The Swedish mountains are popular destinations for tourists, and the mountain region is attractive to many other industries and stakeholders. But how can these interests be reconciled with the current environmental objectives and the needs of the local population.
Researchers based at ETOUR, Mid Sweden University’s centre for tourism research, are seeking answers by means of three different projects.
The Three Projects form part of the Swedish Environmental Protection Agency’s A Magnificent Mountain Landscape initiative, which supports the environmental objective of the same name. The activities involve a further nine projects, engaging around 40 researchers at six Swedish universities.Two projects, The New Mountain Experience and Beyond Conflicts in the Mountains, were completed last winter. In the first initiative, researchers studied changes and trends in mountain tourism and how they have affected environmental aims. The mountain ranges of Jämtland and Norrbotten and Fulufjället, in Dalarna, were chosen as case study areas. Visitor surveys had been conducted previously in all three areas, giving the researchers the opportunity to follow up results over time.
“Gaining access to and analysing this type of data is unique within tourism research, even from an international perspective,” explains ETOUR researcher Sandra Wall-Reinius. So what changes have taken place? According to Wall-Reinius, The New Mountain Experience project revealed a growing number of sporting activities and other major events in mountain environments, including everything from mountain marathons and ski contests to peak ascents and mountain bike races.
“We call this ‘sportification’; that is, a process in which recreation and tourism move towards sport. We’ve tried to highlight and analyse the concept to find out what people think, whether they’ve taken part in events themselves and what their attitude is to this dev elopment.”
Time Out From Social Media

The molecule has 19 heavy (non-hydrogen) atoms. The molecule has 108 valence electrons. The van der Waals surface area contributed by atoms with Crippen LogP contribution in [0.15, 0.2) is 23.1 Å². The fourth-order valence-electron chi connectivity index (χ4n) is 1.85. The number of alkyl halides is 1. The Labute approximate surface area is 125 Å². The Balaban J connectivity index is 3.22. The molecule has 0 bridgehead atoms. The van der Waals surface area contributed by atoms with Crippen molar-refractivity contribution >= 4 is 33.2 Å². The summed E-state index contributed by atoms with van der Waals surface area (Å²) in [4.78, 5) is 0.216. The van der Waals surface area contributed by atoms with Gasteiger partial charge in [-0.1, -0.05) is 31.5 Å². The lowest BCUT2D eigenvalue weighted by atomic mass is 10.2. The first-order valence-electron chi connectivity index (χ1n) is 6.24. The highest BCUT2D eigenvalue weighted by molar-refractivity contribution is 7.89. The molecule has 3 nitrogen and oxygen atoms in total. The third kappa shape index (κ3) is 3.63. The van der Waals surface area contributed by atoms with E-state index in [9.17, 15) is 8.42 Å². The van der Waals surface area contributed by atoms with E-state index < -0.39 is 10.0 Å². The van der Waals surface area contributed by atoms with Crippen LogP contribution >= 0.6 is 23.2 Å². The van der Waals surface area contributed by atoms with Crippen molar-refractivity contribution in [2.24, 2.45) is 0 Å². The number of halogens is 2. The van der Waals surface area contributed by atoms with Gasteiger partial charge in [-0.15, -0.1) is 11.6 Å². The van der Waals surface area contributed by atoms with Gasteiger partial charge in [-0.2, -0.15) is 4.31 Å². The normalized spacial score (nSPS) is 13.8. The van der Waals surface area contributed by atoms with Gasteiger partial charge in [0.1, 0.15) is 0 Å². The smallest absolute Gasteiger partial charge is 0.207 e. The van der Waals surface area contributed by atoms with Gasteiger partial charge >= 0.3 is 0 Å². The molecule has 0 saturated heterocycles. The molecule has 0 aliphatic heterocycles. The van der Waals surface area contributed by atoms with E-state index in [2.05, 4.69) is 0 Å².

Through analysis of Swedish people’s mountain trips over time, researchers have also noted that downhill skiing and mountain hiking remain very popular. In addition, outside the ski resorts, visitors tend not to use social media as often to share their experiences, either during or after their visit.
“This differs from other types of trips, where people generally use social media fairly regularly. When people visit the mountains, they want to escape everyday life, disconnect and be at one with nature,” adds Wall-Reinius.
However, while seeking a genuine outdoor experience, tourists also put a premium on good service. “Yes, it’s a slight contradiction. We see that more and more people want to experience the mountain landscape alone in peace and quiet, while also seeking close proximity to cabins and the option of helicopter trips and restaurant dining.”
Besides tourism, power stations, motorised activities and nature conservation regulations are potentially unwelcome elements of the mountain environment. The conflicts between different interests and stakeholders, such as business development, state agencies and local people, were studied in the project Beyond Conflicts in the Mountains.
“Take national parks for instance. What activities are actually permitted? From the Sami people’s perspective, it may be uncertain whether they can continue reindeer herding or protective hunting in an area designated to be a national park, while others wonder whether fishing, hunting and snowmobiling is permitted in regulated areas. This is where doubts can arise, and cause controversy.”
The most striking result of the study is that the aim of a national park is perceived to be unclear. “Are they intended to protect animals and nature, restrict further exploitation or attract more tourists?”
More tourism means greater financial gains for the tourism sector, but it also disturbs the reindeers’ grazing and thereby poses greater problems for the Sami people, argues Wall-Reinius. During planning, the interests of all parties must be considered. “The Swedish authorities must have a more open, flexible way of looking at national parks and what they actually mean to various stakeholders,” she says.
Mountain Trail Project
Earlier this spring, The Negotiating Pathways to Multifunctional Mountain Landscapes pilot project was launched as part of the A Magnificent Mountain Landscape initiative. Building on the aforementioned projects, this research focuses on mountain trails and their function in the landscape.
“There are several different types of trails, from marked tourist trails to culturally historical routes and reindeer herding routes. Marked trails are very effective at guiding visitors to specific areas, and most mountain hikers choose to follow them. In the project, our main objective is to examine the role of trails for all who use them. For example, trails can be drawn directly across important reindeer grazing land. Can they be redirected, and if so, who is responsible? These are some of the issues we’re looking at,” says Wall-Reinius.